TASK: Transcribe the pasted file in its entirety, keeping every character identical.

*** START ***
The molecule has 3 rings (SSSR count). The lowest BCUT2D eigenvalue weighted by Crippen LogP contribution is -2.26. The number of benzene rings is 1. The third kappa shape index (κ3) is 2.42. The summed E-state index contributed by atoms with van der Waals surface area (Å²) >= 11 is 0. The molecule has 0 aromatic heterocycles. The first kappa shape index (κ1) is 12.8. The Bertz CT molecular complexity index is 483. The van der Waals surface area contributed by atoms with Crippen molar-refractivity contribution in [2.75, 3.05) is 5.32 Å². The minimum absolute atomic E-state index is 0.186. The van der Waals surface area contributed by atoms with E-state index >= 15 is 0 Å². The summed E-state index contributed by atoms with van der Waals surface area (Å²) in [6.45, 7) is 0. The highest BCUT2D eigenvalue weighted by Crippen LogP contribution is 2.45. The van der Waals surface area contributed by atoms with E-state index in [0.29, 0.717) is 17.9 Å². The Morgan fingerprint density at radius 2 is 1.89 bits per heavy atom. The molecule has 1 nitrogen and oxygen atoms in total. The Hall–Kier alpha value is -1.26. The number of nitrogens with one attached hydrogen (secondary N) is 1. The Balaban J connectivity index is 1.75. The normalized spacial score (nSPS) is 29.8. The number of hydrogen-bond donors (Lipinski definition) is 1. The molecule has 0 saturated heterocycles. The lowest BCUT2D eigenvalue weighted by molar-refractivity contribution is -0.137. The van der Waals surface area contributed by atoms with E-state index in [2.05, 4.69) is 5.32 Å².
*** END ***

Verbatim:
The molecule has 3 rings (SSSR count). The lowest BCUT2D eigenvalue weighted by Crippen LogP contribution is -2.26. The number of benzene rings is 1. The third kappa shape index (κ3) is 2.42. The summed E-state index contributed by atoms with van der Waals surface area (Å²) >= 11 is 0. The molecule has 0 aromatic heterocycles. The first kappa shape index (κ1) is 12.8. The Bertz CT molecular complexity index is 483. The van der Waals surface area contributed by atoms with Crippen molar-refractivity contribution in [2.75, 3.05) is 5.32 Å². The minimum absolute atomic E-state index is 0.186. The van der Waals surface area contributed by atoms with E-state index >= 15 is 0 Å². The summed E-state index contributed by atoms with van der Waals surface area (Å²) in [6.45, 7) is 0. The highest BCUT2D eigenvalue weighted by Crippen LogP contribution is 2.45. The van der Waals surface area contributed by atoms with E-state index in [0.29, 0.717) is 17.9 Å². The Morgan fingerprint density at radius 2 is 1.89 bits per heavy atom. The molecule has 1 nitrogen and oxygen atoms in total. The Hall–Kier alpha value is -1.26. The number of nitrogens with one attached hydrogen (secondary N) is 1. The Balaban J connectivity index is 1.75. The normalized spacial score (nSPS) is 29.8. The number of hydrogen-bond donors (Lipinski definition) is 1. The molecule has 0 saturated heterocycles. The lowest BCUT2D eigenvalue weighted by molar-refractivity contribution is -0.137. The van der Waals surface area contributed by atoms with E-state index in [2.05, 4.69) is 5.32 Å².